**UPDATE 4/26/2022** Effective with the May 6, 2022 PIR 4 guests will be allowed.  Still must be fully vaccinated to attend.

**UPDATE as of 11/10/2022 PIR vaccination is no longer required.

**UPDATE 7/29/2021** You now must be fully vaccinated in order to attend PIR:

In light of observed changes and impact of the Coronavirus Delta Variant and out of an abundance of caution for our recruits, Sailors, staff, and guests, Recruit Training Command is restricting Pass-in-Review (recruit graduation) to ONLY fully immunized guests (14-days post final COVID vaccination dose).  


RTC Graduation

**UPDATE 8/25/2022 - MASK MANDATE IS LIFTED.  Vaccinations still required.

**UPDATE 11/10/22 PIR - Vaccinations no longer required.


Please note! Changes to this guide happened in October 2017. Tickets are now issued for all guests, and all guests must have a ticket to enter base. A separate parking pass is no longer needed to drive on to base for parking.

Please see changes to attending PIR in the PAGES column. The PAGES are located under the member icons on the right side.

Format Downloads:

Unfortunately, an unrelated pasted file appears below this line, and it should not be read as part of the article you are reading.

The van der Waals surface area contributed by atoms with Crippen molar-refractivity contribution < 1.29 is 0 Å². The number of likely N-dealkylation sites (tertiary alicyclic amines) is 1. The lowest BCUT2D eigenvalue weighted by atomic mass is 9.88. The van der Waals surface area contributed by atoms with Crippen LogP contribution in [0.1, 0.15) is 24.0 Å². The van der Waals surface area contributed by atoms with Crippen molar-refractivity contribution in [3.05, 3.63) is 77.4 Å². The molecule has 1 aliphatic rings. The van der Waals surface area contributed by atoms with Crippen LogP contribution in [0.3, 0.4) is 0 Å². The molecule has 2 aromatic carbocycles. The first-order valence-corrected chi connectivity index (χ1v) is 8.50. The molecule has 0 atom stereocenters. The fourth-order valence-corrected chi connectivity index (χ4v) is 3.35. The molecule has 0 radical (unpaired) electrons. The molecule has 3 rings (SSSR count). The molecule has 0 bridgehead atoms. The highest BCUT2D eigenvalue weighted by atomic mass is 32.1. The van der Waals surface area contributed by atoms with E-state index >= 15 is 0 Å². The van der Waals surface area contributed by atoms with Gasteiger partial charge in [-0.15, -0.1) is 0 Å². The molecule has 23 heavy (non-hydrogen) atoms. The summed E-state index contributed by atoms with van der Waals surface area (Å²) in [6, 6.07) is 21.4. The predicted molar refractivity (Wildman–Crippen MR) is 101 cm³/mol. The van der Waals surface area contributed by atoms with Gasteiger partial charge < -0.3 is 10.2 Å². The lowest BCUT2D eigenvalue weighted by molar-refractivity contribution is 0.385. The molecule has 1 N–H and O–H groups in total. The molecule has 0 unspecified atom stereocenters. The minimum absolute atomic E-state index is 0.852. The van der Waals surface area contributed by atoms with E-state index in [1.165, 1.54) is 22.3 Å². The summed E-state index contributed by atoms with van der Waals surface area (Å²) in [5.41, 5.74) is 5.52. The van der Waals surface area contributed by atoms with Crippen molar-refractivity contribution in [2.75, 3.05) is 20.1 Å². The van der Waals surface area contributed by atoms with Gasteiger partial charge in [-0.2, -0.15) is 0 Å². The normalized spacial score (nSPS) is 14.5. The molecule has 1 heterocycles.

Navy Speak

Click here to learn common Navy terms and acronyms!  (Hint:  When you can speak an entire sentence using only acronyms and one verb, you're truly a Navy mom.)

N4M Merchandise

Shirts, caps, mugs and more can be found at CafePress.

Please note: Profits generated in the production of this merchandise are not being awarded to the Navy or any of its suppliers. Any profit made is retained by CafePress. Para Familias

Visite esta página para explorar en su idioma las oportunidades de educación y carreras para sus hijos en el Navy.



My son left for RTC today.  Anyone have any good advice for me?  I've had family members in the military before, but not one of my children, so this is a totally new experience for me.